About Westcountry Books
Online Catalogue | History Of Britain and Ireland | The English Civil War - Non-Fiction Page: 1 2 3 > >> View All (26)
With hindsight, the victory of Parliamentarian forces over the Royalists in the English Civil War may seem inevitable but this outcome was not a foregone conclusion. Timothy Venning explores many of the turning points and discusses how they might so easily have played out differently. He analyses the plausible possibilities in each thread, throwing light on the role of chance and underlying factors in the real outcome, as well as what might easily have been different.
Stephen Porter's detailed study of the impact of the Civil War is based upon research in archives and libraries across the country, and his conclusions have been accepted as an important contribution to our understanding of the subject. He describes the reasons for the destruction and the relations between soldiers and civilians, and vividly conveys the feelings of those caught up by the traumatic events of the wars.
In the seventeenth century Bristol was the second city of England. It was the main west coast port, an internationally important entrepot and rich trading centre. Industry flourished, too, with manufacturing and processing industries like soap making and gunpowder production responsible for Bristol's considerable wealth. In consequence, control of the town became one of the chief objectives of both armies during the civil war which raged in England in the 1640s. Beginning the war under Parliamentarian control, the city changed hands twice, with each transfer having a major effect of the war effort of both sides.
The English Civil War was a great convulsion of political and military violence, which quickly spread to Scotland, Ireland and Wales. This attractive Pitkin Guide looks at the war, how it came about and progressed, its battles, the opposing sides and notable figures in them, and the outcome.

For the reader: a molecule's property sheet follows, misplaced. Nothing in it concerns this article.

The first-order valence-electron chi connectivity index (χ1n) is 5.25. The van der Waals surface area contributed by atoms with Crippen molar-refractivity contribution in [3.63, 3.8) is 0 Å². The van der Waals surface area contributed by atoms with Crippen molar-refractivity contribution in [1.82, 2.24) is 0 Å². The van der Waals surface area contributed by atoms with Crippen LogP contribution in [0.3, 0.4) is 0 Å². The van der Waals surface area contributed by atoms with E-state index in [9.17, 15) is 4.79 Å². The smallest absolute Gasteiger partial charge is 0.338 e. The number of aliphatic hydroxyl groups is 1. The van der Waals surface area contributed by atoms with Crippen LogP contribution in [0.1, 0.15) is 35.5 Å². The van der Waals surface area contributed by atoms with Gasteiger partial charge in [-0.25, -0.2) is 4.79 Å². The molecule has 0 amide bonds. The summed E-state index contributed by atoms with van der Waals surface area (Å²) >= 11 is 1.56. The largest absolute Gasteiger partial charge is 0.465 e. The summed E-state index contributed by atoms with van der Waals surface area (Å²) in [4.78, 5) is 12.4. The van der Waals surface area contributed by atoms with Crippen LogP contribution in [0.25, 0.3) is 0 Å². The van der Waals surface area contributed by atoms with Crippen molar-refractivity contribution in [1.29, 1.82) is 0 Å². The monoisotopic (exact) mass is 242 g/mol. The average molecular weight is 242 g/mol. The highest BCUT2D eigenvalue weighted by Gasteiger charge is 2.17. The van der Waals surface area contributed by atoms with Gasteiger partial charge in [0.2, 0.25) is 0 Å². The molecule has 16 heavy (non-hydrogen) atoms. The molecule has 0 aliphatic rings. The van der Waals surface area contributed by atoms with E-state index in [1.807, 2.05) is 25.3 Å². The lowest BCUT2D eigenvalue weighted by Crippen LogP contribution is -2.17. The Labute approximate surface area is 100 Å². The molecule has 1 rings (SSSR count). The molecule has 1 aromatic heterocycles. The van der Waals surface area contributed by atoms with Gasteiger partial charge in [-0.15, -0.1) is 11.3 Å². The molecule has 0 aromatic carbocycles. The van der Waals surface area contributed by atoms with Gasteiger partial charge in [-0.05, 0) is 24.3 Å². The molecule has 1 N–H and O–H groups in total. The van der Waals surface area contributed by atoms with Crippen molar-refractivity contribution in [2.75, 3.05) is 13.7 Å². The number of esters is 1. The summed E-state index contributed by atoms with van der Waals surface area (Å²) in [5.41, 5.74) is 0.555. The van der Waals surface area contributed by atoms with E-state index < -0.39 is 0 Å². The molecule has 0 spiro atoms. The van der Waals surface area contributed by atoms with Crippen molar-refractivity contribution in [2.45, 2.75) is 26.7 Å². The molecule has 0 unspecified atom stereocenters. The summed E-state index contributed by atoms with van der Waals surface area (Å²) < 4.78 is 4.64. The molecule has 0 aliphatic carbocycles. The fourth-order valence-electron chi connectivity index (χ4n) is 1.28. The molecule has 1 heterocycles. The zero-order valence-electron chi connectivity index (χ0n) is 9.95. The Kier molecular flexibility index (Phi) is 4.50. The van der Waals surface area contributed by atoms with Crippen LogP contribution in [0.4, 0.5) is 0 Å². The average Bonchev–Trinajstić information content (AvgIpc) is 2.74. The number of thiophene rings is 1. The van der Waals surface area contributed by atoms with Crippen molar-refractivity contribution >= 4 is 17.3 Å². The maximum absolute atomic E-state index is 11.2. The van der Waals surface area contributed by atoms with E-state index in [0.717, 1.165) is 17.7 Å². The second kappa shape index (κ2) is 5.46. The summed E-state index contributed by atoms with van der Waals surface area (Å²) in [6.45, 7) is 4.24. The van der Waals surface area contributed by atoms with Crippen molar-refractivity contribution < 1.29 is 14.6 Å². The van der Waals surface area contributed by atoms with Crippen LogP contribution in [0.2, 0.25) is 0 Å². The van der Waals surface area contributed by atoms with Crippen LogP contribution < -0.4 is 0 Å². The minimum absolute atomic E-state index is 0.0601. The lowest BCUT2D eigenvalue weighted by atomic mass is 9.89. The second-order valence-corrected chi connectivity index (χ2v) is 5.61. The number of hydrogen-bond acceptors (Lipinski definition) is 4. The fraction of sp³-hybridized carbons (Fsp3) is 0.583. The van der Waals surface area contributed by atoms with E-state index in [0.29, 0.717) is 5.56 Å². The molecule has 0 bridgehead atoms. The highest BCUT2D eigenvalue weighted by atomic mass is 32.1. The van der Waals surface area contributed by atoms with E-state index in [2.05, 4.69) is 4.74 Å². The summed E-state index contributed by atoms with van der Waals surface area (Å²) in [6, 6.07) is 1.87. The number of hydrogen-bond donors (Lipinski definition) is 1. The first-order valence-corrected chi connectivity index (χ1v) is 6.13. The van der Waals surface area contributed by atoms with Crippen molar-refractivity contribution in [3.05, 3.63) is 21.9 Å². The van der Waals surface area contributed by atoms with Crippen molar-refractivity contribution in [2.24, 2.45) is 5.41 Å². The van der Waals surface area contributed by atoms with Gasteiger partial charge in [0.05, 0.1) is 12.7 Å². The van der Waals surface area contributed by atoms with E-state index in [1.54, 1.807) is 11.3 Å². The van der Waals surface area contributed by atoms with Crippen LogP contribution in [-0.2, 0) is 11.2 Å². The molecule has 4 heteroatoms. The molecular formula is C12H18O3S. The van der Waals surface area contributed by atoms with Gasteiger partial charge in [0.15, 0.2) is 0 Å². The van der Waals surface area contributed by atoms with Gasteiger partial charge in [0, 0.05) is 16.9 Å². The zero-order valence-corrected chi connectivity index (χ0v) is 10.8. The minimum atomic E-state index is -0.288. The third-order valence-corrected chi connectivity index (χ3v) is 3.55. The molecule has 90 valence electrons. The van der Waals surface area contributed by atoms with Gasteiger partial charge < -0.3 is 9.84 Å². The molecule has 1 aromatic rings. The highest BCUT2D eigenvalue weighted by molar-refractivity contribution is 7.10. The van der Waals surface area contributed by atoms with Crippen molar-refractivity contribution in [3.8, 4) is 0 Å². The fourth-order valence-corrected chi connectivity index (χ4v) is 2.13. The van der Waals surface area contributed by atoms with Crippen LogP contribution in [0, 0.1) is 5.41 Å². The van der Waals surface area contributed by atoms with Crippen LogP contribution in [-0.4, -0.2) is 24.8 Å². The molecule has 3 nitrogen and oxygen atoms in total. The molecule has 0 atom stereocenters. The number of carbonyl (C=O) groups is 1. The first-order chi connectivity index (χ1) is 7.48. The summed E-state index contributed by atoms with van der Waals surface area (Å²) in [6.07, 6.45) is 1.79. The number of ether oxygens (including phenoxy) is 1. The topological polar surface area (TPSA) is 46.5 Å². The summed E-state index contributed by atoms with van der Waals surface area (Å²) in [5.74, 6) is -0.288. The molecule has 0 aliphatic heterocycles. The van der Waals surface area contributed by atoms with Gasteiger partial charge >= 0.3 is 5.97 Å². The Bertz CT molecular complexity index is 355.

In Civil War, Peter Ackroyd continues his dazzling account of England's history, beginning with the progress south of the Scottish king, James VI, who on the death of Elizabeth I became the first Stuart king of England, and ends with the deposition and flight into exile of his grandson, James II.
One late summer's day in 1642 two rival armies faced each other across the rolling Warwickshire countryside at Edgehill. There, Royalists faithful to King Charles I engaged in a battle with the supporters of the Parliament. Ahead lay even more desperate battles like Marston Moor and Naseby. The fighting was also to rage through Scotland and Ireland, notably at the siege of Drogheda and the decisive battle of Dunbar.
The bestselling historian's biography of a decisive figure in England's history. No Englishman has made more impact on the history of his nation than Oliver Cromwell; few have been so persistently maligned in the folklore of history. The central purpose of Antonia Fraser's book is the recreation of his life and character, freed from the distortions of myth and Royalist propaganda. Cromwell was a man of contradictions and surprising charm.
In this stimulating and original investigation of the decisive battles of the English Civil War, Malcolm Wanklyn reassesses what actually happened on the battlefield and as a result sheds new light on the causes of the eventual defeat of Charles I. Taking each major battle in turn -Edgehill, Newbury I, Cheriton, Marston Moor, Newbury II, Naseby, and Preston - he looks critically at contemporary accounts and at historians' narratives, explores the surviving battlegrounds and retells the story of each battle from a new perspective.
Almost a quarter of a million lives were lost as King and Parliament battled for their religious and political ideals in the English Civil War. England was divided between Cavaliers and Roundheads engaged in bitter struggles from Preston to Lostwithiel, Pembroke to York. Armies were on the march, villages were decimated and great dynasties destroyed: fathers and sons, uncles and cousins were pitted against each other in defence of their loyalties. The civil war led to the execution of a king, the beginnings of sectarian division in Ireland, savage clan warfare in Scotland and the roots of English socialism.
In this wonderfully readable account, Blair Worden explores the events of this period and their origins - the war between King and Parliament, the execution of Charles I, Cromwell's rule and the Restoration - while aiming to reveal something more elusive: the motivations of contemporaries on both sides and the concerns of later generations.
© 2011 - 2017 Westcountry Books